Self-Driving Research Goes Open Source, AI Moves Past Human Input

In the News
April 21, 2017

Automation is inescapable in the news, but we need to take the time to put business and technical developments into wider perspective.

Will reusable and disposable aerospace technology democratize automation? How is China’s self-driving research a global market play? How important is ethics to the development of artificial intelligence?

Robotics Business Review has partnered with me to bring you a weekly roundup of the top robotics developments. This week, we look at AI and self-driving research developments from rivals Google and Baidu, as well as the latest questions around responsible training of AI. Are you ready to be updated?

Google works on limitless AI
Currently, artificial intelligence learns from input. Then it is deployed to complete a specific task or solve a problem. Google Inc.’s Brain AI Lab has turned this on its head with its Generative Adversarial Network (GAN). The goal of GAN is to have AI create content such as images and videos from its own understanding of what images and videos are. Google will test GAN by deploying two algorithms to compete with each other. One will create the content, and the other that will “critique” it.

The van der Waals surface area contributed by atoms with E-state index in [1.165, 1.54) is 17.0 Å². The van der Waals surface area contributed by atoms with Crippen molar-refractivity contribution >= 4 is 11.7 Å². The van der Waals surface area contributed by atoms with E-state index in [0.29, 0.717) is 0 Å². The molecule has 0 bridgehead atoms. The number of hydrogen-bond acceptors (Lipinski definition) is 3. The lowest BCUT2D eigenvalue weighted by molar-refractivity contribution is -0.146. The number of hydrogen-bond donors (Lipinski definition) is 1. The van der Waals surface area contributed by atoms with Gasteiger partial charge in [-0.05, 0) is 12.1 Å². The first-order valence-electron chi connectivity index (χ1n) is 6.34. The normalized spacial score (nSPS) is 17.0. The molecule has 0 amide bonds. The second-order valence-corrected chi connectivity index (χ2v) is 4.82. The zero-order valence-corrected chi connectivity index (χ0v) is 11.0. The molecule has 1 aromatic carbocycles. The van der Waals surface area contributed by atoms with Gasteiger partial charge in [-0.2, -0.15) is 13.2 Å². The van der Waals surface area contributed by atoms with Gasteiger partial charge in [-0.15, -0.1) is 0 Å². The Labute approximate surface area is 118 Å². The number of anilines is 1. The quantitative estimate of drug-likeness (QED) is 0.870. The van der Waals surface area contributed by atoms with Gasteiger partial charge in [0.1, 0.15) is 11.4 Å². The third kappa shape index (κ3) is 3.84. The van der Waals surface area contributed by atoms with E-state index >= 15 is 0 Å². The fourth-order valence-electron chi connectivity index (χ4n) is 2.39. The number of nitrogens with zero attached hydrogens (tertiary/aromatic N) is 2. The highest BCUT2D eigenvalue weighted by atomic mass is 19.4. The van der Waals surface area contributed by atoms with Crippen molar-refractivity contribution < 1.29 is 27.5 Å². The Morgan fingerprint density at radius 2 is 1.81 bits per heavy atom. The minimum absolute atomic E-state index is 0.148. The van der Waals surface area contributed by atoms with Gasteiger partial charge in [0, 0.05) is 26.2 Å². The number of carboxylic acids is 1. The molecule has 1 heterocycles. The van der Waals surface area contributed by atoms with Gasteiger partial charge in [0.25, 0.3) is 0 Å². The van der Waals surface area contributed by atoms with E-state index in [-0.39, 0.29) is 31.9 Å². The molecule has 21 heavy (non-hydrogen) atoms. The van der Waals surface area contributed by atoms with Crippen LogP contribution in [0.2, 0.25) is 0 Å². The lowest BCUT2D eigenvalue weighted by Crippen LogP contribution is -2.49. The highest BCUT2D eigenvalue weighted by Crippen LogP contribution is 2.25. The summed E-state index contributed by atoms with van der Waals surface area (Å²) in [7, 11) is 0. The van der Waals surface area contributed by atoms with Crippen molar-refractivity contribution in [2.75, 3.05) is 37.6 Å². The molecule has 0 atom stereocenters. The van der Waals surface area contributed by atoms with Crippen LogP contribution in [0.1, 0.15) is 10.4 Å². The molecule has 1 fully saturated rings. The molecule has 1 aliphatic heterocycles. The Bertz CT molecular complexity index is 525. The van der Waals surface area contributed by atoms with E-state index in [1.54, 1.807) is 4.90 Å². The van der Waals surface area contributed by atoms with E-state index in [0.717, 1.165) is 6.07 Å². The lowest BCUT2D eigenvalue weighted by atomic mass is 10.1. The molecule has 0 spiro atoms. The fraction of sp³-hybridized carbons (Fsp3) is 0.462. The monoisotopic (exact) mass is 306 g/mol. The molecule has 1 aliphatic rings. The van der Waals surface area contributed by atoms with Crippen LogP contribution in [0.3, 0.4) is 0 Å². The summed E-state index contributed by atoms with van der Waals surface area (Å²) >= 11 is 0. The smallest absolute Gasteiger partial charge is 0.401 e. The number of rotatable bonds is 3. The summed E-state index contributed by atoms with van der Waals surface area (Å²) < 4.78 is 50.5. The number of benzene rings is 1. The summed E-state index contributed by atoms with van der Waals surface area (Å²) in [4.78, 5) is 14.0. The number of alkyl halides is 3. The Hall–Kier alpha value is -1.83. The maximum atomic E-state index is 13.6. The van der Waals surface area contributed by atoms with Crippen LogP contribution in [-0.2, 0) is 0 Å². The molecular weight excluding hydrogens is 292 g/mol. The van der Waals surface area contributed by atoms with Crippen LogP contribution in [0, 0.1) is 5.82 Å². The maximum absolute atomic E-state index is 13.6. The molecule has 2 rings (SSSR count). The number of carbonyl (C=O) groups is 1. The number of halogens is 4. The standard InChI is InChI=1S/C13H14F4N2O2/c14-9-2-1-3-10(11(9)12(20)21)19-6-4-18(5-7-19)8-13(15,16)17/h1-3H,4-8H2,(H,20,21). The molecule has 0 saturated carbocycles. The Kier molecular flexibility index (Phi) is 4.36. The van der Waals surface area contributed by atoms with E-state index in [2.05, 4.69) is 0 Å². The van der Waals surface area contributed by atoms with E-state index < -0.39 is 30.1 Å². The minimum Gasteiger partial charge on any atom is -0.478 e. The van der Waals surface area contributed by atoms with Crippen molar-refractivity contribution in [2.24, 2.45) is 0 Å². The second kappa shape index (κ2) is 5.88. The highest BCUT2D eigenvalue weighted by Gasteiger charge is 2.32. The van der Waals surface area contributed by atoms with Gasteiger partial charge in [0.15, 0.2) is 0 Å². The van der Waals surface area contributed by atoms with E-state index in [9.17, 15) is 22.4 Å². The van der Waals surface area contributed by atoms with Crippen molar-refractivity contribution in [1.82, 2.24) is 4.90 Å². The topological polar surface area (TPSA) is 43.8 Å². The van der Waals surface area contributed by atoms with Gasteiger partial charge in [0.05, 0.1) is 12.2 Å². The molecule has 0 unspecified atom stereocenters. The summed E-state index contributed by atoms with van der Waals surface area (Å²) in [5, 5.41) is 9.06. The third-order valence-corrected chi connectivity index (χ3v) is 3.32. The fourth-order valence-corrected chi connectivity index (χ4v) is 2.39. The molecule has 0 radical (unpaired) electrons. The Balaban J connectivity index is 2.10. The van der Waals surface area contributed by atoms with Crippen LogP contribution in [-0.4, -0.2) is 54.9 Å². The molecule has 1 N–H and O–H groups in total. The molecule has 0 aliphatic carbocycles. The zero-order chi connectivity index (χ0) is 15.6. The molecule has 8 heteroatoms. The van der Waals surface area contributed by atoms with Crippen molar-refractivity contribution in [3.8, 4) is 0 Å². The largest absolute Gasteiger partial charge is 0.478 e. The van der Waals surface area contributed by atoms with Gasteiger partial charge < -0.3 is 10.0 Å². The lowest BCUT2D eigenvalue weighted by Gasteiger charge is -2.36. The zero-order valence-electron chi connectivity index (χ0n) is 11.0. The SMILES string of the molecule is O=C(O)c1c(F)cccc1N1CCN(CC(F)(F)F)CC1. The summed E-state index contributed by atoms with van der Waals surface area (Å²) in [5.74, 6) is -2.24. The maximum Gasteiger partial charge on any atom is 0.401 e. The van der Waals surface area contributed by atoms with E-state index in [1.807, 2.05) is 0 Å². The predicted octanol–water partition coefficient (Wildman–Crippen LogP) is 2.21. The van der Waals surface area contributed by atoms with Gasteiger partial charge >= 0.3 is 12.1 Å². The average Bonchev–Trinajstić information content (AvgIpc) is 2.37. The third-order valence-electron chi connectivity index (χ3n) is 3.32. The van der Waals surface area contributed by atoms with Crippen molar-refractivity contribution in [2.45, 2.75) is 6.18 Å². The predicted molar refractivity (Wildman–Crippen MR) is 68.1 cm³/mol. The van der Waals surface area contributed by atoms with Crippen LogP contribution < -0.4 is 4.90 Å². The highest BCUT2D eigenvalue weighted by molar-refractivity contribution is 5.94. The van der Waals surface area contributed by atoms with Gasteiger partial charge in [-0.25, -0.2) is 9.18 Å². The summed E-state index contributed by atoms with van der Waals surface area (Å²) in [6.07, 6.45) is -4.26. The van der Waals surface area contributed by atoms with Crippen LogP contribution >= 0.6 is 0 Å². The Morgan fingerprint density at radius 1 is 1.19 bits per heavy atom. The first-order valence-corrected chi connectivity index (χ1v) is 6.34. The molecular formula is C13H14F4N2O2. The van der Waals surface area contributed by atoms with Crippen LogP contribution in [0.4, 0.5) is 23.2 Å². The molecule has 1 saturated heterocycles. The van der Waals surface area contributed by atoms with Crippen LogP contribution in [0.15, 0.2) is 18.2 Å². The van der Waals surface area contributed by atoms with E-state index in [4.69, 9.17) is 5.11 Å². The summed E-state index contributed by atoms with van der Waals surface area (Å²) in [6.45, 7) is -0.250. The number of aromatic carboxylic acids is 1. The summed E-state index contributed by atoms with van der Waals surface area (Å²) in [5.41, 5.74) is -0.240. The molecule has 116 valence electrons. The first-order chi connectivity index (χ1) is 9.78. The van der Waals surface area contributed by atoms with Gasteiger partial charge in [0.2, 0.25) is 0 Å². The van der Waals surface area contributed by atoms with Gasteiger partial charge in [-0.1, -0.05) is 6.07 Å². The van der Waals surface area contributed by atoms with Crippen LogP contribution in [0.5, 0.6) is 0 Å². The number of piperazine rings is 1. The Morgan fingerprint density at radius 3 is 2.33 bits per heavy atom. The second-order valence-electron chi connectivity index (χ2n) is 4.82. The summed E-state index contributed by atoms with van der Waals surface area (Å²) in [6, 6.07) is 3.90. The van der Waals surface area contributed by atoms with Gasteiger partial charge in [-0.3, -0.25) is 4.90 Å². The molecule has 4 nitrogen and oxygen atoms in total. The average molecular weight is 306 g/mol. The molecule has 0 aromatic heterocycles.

The implications of what Google is working on should not be understated. Google is essentially looking to develop AI that is capable of learning, behaving, and communicating without any human input.

Equally important that is AI could be tomorrow’s content creator in fields such as journalism and the arts. The question is, who will be consuming this content — humans or other robots?

Automated spacecraft to dock
China this week launched its first cargo spacecraft, named Tianzhou 1. The goal is to have the cargo spacecraft dock with Tiangong 2, China’s space lab, to deliver supplies and refuel. There are no humans present — the entire process will be automated.

This demonstrates the growing importance of robotics in near-Earth space. Specifically, it isn’t just about sending robotic rovers to other planets or developing robotic arms, innovations that have come from established space powers like the U.S. and Russia.

Robotics could help China to compete in a leaner, faster, and more frugal way. Technologies such as automated spacecraft will likely play a significant role in future missions, such as China’s planned visit to the dark side of the moon...

Continue Reading